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EQ Winter 2016 Environmental Justice Article Fig 1Looking forward, two simple letters represent an increasingly important aspect of environmental permitting processes for industrial operators:  "EJ." That's shorthand for "Environmental Justice," an issue that has become a top priority for U.S. EPA and is now trickling down through the regulatory framework to regional, state, local and tribal permitting authorities.

The basic concern driving EJ programs is that certain communities may be exposed to undue environmental hazards because those communities do not contain the wealth, resources or expertise to effectively understand those hazards and assert their rights within the permit process.  EPA describes these communities as "environmentally overburdened, underserved, and economically distressed communities," or simply "overburdened communities" for short.

In order to determine what defines an overburdened community, EPA directs permitting authorities to look at two factors:  demographics and existing environmental conditions.  In general, the demographic portion of the analysis focuses on minority populations and the low income population at and near the proposed project. There are other indicators, such as age and education of the target populace, but EPA directs permitting authorities to concentrate primarily on minority and income metrics when determining whether an area qualifies for EJ status.

The existing environmental conditions portion of the analysis focuses on twelve statistical indicators harvested from existing environmental monitoring and reporting databases.  Environmental indicators include data such as local ambient air ozone concentrations, proximity to treatment storage and disposal facilities (TSDFs), and local cancer risk as indicated by the National Air Toxics Assessment.  A complete list of environmental indicators can be found on EPA's website.

The EJ Philosophy

Essentially, the EJ philosophy dictates that if a project is proposed in an area that has a high proportion of low-income and minority individuals living nearby, and that same area is already high on the list for exposure to many environmental indicators, that project should trigger EJ consideration.  On the other hand, a proposed project built in an area that has a very low proportion of minority residents, is relatively affluent and not high on the list for environmental indicators should not trigger EJ consideration.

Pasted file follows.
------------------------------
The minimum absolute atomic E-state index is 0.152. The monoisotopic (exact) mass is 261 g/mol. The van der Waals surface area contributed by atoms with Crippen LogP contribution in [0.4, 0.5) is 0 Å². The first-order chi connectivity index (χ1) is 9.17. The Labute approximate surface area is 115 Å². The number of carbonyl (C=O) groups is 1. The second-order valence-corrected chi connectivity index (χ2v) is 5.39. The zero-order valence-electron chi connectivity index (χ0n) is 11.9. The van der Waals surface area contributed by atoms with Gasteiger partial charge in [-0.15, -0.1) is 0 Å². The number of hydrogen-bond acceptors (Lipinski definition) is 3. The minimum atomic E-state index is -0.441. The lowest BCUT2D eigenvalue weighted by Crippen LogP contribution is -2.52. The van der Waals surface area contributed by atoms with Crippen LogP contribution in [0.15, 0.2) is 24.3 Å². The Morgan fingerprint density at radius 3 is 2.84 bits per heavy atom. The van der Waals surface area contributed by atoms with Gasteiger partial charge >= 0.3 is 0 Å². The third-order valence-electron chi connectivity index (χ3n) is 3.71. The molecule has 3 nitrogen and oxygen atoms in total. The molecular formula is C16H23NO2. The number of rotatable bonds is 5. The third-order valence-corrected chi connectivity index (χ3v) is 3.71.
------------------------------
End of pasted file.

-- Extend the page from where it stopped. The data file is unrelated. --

In between those two extremes exists an infinite number of nuanced situations that may or may not trigger EJ consideration, depending on how information is presented, the nature of the project itself, support or opposition within the local community, the attitude and experience of the permitting authority and a host of other factors.  There is no bright line with which one can consistently distinguish an EJ project from a non-EJ project. There are rather varying shades of grey that make triggering EJ a very subjective exercise.

It should be noted in passing that EJ programs have their critics, who say that the net effect of EJ is to discourage investment in low-income and minority communities by adding another regulatory obstacle that can be avoided by investing elsewhere.  Defenders of EJ say that these programs are necessary because low-income and minority communities have been disproportionately exposed to environmental risks over the years.  In the end, however, EJ is clearly here to stay and will impact permitting more and more as time goes on, as described below.

EJ Permitting Considerations

EQ Winter 2016 Environmental Justice Article Fig 2The EJ process is new enough and fluid enough that to claim there is a defined process would be misleading. EPA has, however, issued some guidelines and provided some tools which permitting authorities have made use of to varying degrees.  While the EJ process remains very much a work in progress, there is a general approach that can be recognized and discussed, namely: identification, notification, impact assessment, discussion and finalization.  These elements are not official or distinctly recognized steps set forth by EPA, but rather represent a distillation of the agency's language down to the essence of how EPA expects permitting authorities to approach EJ in the future. With that in mind, let's take a closer look at each step.